Speculative execution side-channel vulnerabilities [Update 2]

Keep track of them and check for mitigations to be installed and enabled
Published on May 25, 2019 in Posts
Updated on: January 28, 2020
Read time: 2 min

Update (June 2, 2019): Added notes about libgo improvements landing in GCC 10 Git.

Update 2 (Jan 28, 2020): Added CVE-2019-1125, CVE-2019-11135, CVE-2019-12207, CVE-2020-0549, CVE-2020-0548 and updated spreadsheet.

It’s been over a year since speculative execution side-channel vulnerabilities are making the headlines. Understanding and knowledge of them are essential to protect against attacks that use them. This post tries to gather information about them. I will update it as new ones are discovered.

Get to know them

We can group them in the following sub-families:


CVE Name Known-as
CVE-2017-5753 bounds check bypass ‘Spectre Variant 1’
CVE-2017-5715 branch target injection ‘Spectre Variant 2’
CVE-2017-5754 rogue data cache load ‘Meltdown’ or ‘Variant 3’
CVE-2018-3640 rogue system register read ‘Variant 3a’
CVE-2018-3639 speculative store bypass ‘Variant 4’
CVE-2019-1125 SWAPGS SWAPGS (‘Spectre Variant 1’)


CVE Name Known-as
CVE-2018-3615 L1 Terminal Fault ‘Foreshadow (SGX)’
CVE-2018-3620 L1 Terminal Fault ‘Foreshadow-NG (OS)’
CVE-2018-3646 L1 Terminal Fault ‘Foreshadow-NG (VMM)’


CVE Name Known-as
CVE-2018-12126 microarchitectural store buffer
data sampling (MSBDS)
CVE-2018-12130 microarchitectural fill buffer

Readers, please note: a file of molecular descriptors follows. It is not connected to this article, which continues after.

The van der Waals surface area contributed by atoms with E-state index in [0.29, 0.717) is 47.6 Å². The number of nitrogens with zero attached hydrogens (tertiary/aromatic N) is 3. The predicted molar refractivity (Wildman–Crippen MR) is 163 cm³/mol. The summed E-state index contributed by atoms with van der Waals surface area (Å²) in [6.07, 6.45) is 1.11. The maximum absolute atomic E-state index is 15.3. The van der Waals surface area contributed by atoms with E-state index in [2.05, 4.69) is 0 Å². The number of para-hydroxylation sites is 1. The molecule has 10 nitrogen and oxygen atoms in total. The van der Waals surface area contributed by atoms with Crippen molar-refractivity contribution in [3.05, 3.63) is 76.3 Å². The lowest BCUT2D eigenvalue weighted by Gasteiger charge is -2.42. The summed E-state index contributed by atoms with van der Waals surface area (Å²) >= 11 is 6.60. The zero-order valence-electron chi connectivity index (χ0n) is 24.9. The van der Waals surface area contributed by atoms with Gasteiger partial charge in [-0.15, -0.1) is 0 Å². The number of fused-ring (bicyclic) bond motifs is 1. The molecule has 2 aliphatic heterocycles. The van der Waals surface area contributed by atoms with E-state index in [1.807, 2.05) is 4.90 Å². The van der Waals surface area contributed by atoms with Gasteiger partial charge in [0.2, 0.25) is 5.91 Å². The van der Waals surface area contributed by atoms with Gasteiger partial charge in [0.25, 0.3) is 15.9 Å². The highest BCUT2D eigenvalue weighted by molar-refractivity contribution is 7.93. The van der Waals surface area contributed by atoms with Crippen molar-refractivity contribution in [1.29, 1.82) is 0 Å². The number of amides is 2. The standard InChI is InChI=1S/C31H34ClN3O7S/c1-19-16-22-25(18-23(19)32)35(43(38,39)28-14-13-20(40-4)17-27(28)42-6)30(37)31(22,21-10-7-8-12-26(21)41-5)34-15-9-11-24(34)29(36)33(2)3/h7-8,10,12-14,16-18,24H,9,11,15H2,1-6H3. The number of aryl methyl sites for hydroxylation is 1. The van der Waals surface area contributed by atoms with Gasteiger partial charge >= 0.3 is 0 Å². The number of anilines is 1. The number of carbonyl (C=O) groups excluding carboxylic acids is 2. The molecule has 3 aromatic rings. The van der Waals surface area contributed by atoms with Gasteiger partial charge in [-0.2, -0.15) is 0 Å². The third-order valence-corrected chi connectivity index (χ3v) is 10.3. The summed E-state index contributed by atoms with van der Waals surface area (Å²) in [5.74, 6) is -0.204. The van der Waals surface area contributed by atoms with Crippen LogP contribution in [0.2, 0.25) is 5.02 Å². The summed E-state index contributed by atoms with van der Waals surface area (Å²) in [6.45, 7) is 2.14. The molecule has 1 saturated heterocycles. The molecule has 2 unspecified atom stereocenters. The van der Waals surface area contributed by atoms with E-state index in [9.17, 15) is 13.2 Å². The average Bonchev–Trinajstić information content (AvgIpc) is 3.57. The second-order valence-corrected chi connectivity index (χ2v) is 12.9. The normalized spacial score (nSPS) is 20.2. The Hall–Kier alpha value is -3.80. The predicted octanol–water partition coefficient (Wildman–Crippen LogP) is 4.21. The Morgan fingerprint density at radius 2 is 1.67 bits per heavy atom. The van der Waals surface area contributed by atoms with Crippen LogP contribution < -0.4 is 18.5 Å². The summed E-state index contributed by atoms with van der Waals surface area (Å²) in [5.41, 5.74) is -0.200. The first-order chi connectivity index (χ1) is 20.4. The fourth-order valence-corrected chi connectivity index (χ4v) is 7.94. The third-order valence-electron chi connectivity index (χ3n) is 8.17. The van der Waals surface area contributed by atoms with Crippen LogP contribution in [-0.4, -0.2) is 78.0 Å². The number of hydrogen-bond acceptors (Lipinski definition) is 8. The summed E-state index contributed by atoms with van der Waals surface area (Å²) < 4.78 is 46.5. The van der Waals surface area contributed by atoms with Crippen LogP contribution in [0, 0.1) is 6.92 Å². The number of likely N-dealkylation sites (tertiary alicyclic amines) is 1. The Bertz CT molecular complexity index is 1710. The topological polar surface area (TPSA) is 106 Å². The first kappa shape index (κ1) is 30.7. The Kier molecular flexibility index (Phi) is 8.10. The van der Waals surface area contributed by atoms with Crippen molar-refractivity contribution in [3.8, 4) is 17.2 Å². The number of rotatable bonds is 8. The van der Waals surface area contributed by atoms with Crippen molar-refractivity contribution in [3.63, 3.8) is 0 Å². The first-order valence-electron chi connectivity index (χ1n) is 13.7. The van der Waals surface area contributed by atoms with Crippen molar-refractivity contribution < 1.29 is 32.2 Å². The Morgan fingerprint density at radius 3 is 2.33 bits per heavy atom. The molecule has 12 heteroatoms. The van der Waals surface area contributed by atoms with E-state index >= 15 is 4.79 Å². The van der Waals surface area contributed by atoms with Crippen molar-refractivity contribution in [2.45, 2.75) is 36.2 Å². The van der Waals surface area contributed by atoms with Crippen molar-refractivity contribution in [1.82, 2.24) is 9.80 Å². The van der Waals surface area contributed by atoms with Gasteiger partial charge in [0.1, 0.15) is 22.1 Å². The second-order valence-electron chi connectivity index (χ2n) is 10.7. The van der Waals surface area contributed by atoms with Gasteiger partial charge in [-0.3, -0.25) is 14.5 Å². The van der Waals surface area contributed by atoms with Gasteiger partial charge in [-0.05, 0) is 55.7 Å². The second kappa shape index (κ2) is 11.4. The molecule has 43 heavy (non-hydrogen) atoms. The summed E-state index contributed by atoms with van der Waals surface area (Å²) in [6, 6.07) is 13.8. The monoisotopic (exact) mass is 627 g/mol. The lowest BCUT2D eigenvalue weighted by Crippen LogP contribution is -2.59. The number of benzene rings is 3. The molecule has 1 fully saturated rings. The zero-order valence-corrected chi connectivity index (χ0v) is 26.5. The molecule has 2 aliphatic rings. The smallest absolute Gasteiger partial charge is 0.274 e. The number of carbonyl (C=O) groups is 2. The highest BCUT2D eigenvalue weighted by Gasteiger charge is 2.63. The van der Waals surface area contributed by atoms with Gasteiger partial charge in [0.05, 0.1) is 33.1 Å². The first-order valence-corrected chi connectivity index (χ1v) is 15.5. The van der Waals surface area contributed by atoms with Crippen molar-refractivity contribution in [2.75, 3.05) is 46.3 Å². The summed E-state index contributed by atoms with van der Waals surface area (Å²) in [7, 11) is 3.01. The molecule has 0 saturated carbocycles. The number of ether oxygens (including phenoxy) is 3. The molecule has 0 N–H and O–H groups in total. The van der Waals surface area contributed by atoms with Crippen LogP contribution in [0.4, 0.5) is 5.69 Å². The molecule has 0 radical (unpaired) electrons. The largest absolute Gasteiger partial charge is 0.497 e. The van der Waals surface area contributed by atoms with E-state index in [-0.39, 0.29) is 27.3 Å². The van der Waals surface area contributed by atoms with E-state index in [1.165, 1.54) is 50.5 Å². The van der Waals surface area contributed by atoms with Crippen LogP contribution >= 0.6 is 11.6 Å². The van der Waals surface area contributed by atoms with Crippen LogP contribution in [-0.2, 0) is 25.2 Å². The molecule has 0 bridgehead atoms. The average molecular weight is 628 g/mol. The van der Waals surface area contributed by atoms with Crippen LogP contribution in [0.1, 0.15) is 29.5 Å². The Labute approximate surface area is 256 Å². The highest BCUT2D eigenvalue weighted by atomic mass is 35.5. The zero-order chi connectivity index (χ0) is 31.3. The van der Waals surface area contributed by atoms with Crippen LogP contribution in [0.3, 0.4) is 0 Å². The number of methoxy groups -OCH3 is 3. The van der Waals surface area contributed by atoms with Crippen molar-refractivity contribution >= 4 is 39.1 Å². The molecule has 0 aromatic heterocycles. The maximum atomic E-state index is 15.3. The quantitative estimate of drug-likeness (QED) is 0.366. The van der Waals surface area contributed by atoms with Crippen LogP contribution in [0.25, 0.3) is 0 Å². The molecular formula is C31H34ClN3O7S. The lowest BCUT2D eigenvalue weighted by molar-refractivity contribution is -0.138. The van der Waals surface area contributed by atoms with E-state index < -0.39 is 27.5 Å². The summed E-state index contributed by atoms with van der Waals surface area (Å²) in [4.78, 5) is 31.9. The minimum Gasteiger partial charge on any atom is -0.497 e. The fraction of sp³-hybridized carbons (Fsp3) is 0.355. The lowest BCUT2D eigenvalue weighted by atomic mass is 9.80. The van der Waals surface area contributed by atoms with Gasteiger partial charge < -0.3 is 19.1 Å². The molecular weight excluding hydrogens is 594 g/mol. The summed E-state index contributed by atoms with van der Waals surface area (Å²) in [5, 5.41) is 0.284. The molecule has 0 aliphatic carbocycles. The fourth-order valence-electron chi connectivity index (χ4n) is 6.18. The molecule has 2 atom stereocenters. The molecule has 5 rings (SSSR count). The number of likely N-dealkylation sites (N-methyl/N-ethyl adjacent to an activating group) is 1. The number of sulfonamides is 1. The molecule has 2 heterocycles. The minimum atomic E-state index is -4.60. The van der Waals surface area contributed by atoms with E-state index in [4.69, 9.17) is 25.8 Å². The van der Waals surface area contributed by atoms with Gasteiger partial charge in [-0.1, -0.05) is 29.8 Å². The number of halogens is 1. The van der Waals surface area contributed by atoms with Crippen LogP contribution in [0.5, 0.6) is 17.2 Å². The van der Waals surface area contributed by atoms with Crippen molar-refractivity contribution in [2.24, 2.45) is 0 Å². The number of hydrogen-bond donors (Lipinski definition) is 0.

data sampling (MFBDS)
CVE-2018-12127 microarchitectural load port
data sampling (MLPDS)
CVE-2019-11091 microarchitectural data sampling
uncacheable memory (MDSUM)
CVE-2019-11135 TAA ‘ZombieLoad V2’
CVE-2018-12207 MCEPSC ‘No eXcuses’ or ‘iTLB Multihit’
CVE-2020-0549 L1D Eviction Sampling L1DES
CVE-2020-0548 Vector Register Sampling VRS

While Spectre variants affect almost all chips featuring out-of-order execution, Intel chips are vulnerable to all speculative execution side-channel attacks.

I’ve made a spreadsheet (and I’ll keep it updated) with more details and a links to deep dives by Intel:

I also advise you to check the following links:

Check for mitigations to be installed and enabled:

There are two ways to do so:

via this awesome script (Windows, Solaris and macOS are not supported):

$ curl -L https://meltdown.ovh -o spectre-meltdown-checker.sh
$ chmod +x spectre-meltdown-checker.sh
$ sudo ./spectre-meltdown-checker.sh

or, on Linux, you can do it in a less-fancy way but without the need to download and execute a script (your kernel may need to be updated to support these):

$ ls -1 /sys/devices/system/cpu/vulnerabilities/*

$ cat /sys/devices/system/cpu/vulnerabilities/*
Mitigation: PTE Inversion; VMX: conditional cache flushes, SMT disabled
Vulnerable: Clear CPU buffers attempted, no microcode; SMT disabled
Mitigation: PTI
Mitigation: __user pointer sanitization
Mitigation: Full generic retpoline, STIBP: disabled, RSB filling


Phoronix has written an interesting post with a comparison of 2nd and 3rd gen Intel CPU performances, with and without mitigations applied. Check it out.

On May 31 2019, GCC developers have pushed code for libgo runtime library aimed at improving context switch speed of golang code running on Linux machines with a x86_64 CPU. More details are available here.

For more comparisons about performance penalties, these articles have information worth checking out:


Speculative execution side-channel vulnerabilities make a relatively new topic in InfoSec and more are likely to be found down the road. I will update this post and the linked Google Spreadsheet as new vulnerabilities are discovered.

Thanks for reading.


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